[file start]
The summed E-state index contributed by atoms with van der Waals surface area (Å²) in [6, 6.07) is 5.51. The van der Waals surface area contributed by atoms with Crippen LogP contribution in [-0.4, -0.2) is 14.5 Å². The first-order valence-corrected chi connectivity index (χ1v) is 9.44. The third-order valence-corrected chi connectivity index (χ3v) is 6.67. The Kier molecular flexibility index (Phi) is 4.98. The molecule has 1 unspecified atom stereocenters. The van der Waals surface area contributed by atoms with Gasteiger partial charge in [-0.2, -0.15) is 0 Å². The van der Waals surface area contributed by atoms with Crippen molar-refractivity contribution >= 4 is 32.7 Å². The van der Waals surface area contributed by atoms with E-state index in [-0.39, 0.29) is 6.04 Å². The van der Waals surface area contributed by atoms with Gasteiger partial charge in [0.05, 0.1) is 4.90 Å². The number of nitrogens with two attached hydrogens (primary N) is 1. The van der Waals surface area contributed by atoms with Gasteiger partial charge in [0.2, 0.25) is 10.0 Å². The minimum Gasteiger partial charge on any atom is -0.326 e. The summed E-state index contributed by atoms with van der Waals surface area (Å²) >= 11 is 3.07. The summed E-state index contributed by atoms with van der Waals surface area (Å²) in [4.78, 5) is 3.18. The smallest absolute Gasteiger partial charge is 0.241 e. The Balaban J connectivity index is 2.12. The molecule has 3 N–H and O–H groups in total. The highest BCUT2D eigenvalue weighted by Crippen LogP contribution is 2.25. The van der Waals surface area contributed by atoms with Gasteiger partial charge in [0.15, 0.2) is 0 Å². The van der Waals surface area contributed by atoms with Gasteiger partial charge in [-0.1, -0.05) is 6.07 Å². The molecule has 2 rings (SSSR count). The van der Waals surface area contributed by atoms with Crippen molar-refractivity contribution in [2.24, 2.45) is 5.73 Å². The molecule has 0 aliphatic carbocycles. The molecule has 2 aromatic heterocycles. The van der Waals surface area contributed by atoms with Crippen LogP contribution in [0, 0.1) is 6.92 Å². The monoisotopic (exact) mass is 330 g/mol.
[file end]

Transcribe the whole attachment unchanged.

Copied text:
The summed E-state index contributed by atoms with van der Waals surface area (Å²) in [6, 6.07) is 5.51. The van der Waals surface area contributed by atoms with Crippen LogP contribution in [-0.4, -0.2) is 14.5 Å². The first-order valence-corrected chi connectivity index (χ1v) is 9.44. The third-order valence-corrected chi connectivity index (χ3v) is 6.67. The Kier molecular flexibility index (Phi) is 4.98. The molecule has 1 unspecified atom stereocenters. The van der Waals surface area contributed by atoms with Gasteiger partial charge in [-0.2, -0.15) is 0 Å². The van der Waals surface area contributed by atoms with Crippen molar-refractivity contribution >= 4 is 32.7 Å². The van der Waals surface area contributed by atoms with E-state index in [-0.39, 0.29) is 6.04 Å². The van der Waals surface area contributed by atoms with Gasteiger partial charge in [0.05, 0.1) is 4.90 Å². The number of nitrogens with two attached hydrogens (primary N) is 1. The van der Waals surface area contributed by atoms with Gasteiger partial charge in [0.2, 0.25) is 10.0 Å². The minimum Gasteiger partial charge on any atom is -0.326 e. The summed E-state index contributed by atoms with van der Waals surface area (Å²) >= 11 is 3.07. The summed E-state index contributed by atoms with van der Waals surface area (Å²) in [4.78, 5) is 3.18. The smallest absolute Gasteiger partial charge is 0.241 e. The Balaban J connectivity index is 2.12. The molecule has 3 N–H and O–H groups in total. The highest BCUT2D eigenvalue weighted by Crippen LogP contribution is 2.25. The van der Waals surface area contributed by atoms with Gasteiger partial charge in [0.15, 0.2) is 0 Å². The van der Waals surface area contributed by atoms with Gasteiger partial charge in [-0.1, -0.05) is 6.07 Å². The molecule has 2 rings (SSSR count). The van der Waals surface area contributed by atoms with Crippen molar-refractivity contribution in [2.24, 2.45) is 5.73 Å². The molecule has 0 aliphatic carbocycles. The molecule has 2 aromatic heterocycles. The van der Waals surface area contributed by atoms with Crippen LogP contribution in [0, 0.1) is 6.92 Å². The monoisotopic (exact) mass is 330 g/mol.